At the beginning of projects, students often find the teamwork aspect of their work off-putting. This is true even though survey data shows that students invariably think that they are good at working in a team before they start out. Perhaps surprisingly, their assessment of their team-working abilities actually declines by the end of the project, which may indicate a more realistic view of the challenges involved. In any case, it does not appear to put them off, since exit surveys also show an increased enthusiasm for team working.

But the biggest benefit seems to be that by working on an industrial project, students develop a much broader set of skills than they might have done if they had taken only the more traditional academic components of a physics degree. Skills in project management, communication, teamwork and budgeting are highly valued by employers, says Graham Wynn, a physicist at the University of Leicester who directs the group industrial projects there. "There are signs that the projects have had a significant impact on the employability skills, business awareness and confidence of the students taking part," he adds, pointing out that students often make their project experience a highlight of their CVs. As one student enthused to me during a visit to Leicester, "I am using the project for just about every question in job applications."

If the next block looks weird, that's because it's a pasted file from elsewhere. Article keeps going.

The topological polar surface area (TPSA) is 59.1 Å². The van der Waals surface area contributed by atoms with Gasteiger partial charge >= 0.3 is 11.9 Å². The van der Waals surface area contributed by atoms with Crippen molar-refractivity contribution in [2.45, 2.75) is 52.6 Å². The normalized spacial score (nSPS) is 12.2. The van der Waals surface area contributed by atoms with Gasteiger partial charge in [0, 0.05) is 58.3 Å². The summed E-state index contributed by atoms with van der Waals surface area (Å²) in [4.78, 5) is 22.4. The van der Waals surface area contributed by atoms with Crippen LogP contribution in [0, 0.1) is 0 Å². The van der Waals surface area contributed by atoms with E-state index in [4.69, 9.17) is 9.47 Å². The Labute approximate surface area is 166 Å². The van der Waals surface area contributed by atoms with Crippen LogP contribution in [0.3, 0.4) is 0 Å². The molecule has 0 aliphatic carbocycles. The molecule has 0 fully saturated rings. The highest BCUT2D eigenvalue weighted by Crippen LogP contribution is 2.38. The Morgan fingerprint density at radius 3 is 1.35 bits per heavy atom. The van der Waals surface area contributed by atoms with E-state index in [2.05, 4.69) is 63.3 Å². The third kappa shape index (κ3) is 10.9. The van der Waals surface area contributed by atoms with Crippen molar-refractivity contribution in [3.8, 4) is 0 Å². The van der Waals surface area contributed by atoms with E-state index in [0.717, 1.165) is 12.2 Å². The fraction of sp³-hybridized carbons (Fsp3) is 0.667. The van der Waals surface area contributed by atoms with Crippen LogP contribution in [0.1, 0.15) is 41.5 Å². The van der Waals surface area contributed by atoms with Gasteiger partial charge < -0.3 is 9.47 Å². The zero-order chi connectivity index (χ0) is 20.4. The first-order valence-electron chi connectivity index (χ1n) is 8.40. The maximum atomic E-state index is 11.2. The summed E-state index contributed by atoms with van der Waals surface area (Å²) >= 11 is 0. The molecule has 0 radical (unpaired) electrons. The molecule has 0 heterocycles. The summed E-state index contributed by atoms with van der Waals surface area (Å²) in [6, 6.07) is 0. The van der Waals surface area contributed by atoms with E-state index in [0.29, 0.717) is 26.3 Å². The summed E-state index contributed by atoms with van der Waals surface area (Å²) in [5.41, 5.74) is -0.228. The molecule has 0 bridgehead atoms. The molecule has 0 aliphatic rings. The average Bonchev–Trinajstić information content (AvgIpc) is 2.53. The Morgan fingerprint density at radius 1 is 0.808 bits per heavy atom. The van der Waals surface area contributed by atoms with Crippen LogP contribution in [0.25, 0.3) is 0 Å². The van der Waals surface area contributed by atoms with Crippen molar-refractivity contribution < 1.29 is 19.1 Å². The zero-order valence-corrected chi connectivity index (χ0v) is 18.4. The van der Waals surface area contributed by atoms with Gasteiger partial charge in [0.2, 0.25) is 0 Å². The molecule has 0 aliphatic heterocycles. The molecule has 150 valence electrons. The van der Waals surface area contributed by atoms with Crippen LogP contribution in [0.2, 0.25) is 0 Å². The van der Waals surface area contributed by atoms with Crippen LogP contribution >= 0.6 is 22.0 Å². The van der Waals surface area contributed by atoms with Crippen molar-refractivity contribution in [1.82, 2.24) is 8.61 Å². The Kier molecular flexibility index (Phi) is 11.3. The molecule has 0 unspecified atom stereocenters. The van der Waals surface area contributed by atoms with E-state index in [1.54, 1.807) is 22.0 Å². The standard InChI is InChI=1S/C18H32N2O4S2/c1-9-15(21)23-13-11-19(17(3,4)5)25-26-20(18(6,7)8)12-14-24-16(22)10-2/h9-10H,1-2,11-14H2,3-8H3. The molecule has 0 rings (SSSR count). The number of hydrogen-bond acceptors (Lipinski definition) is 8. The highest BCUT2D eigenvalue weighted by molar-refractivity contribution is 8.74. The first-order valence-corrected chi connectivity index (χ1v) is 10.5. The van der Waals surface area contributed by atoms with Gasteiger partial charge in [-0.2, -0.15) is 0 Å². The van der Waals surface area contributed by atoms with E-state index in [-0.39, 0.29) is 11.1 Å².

A student from the University of Exeter agrees. "From an employability point of view, it's nice to have a module that provides an evidence base of your skill development," the student wrote in an end-of-project assessment. "You can go to interview and you can say...I did this...we achieved this...and because it's already tied in to industry it shows you can abstract the skills from your degree and put them into the real world."

Jennifer King is a research associate in the physics department at Durham University, UK, e-mail jennifer.king@durham.ac.uk